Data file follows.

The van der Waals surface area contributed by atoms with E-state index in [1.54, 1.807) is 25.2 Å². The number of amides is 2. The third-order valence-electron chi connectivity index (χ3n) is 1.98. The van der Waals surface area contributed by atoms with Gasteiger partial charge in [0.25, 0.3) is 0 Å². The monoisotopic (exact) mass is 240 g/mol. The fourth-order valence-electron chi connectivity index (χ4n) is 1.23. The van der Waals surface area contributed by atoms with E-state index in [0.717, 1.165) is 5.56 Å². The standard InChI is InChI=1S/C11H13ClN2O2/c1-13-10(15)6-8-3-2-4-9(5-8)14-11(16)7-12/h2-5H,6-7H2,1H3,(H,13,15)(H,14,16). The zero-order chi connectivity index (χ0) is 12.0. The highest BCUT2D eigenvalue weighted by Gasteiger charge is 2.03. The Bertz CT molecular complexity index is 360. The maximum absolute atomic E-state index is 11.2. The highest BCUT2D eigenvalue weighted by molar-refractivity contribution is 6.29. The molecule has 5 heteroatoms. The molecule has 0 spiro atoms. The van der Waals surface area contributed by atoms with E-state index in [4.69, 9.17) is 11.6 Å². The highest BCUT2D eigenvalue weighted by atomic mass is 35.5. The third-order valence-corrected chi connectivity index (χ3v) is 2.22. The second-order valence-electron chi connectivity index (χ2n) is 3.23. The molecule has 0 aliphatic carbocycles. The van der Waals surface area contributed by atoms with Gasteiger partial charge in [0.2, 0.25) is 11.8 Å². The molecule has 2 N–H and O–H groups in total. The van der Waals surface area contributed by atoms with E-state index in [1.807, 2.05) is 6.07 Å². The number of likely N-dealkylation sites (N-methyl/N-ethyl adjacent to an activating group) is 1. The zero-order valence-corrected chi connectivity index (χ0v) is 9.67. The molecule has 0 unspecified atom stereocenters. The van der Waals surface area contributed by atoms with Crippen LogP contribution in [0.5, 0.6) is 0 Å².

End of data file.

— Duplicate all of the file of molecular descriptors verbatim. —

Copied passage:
The van der Waals surface area contributed by atoms with E-state index in [1.54, 1.807) is 25.2 Å². The number of amides is 2. The third-order valence-electron chi connectivity index (χ3n) is 1.98. The van der Waals surface area contributed by atoms with Gasteiger partial charge in [0.25, 0.3) is 0 Å². The monoisotopic (exact) mass is 240 g/mol. The fourth-order valence-electron chi connectivity index (χ4n) is 1.23. The van der Waals surface area contributed by atoms with E-state index in [0.717, 1.165) is 5.56 Å². The standard InChI is InChI=1S/C11H13ClN2O2/c1-13-10(15)6-8-3-2-4-9(5-8)14-11(16)7-12/h2-5H,6-7H2,1H3,(H,13,15)(H,14,16). The zero-order chi connectivity index (χ0) is 12.0. The highest BCUT2D eigenvalue weighted by Gasteiger charge is 2.03. The Bertz CT molecular complexity index is 360. The maximum absolute atomic E-state index is 11.2. The highest BCUT2D eigenvalue weighted by molar-refractivity contribution is 6.29. The molecule has 5 heteroatoms. The molecule has 0 spiro atoms. The van der Waals surface area contributed by atoms with E-state index in [4.69, 9.17) is 11.6 Å². The highest BCUT2D eigenvalue weighted by atomic mass is 35.5. The third-order valence-corrected chi connectivity index (χ3v) is 2.22. The second-order valence-electron chi connectivity index (χ2n) is 3.23. The molecule has 0 aliphatic carbocycles. The van der Waals surface area contributed by atoms with Gasteiger partial charge in [0.2, 0.25) is 11.8 Å². The molecule has 2 N–H and O–H groups in total. The van der Waals surface area contributed by atoms with E-state index in [1.807, 2.05) is 6.07 Å². The number of likely N-dealkylation sites (N-methyl/N-ethyl adjacent to an activating group) is 1. The zero-order valence-corrected chi connectivity index (χ0v) is 9.67. The molecule has 0 unspecified atom stereocenters. The van der Waals surface area contributed by atoms with Crippen LogP contribution in [0.5, 0.6) is 0 Å².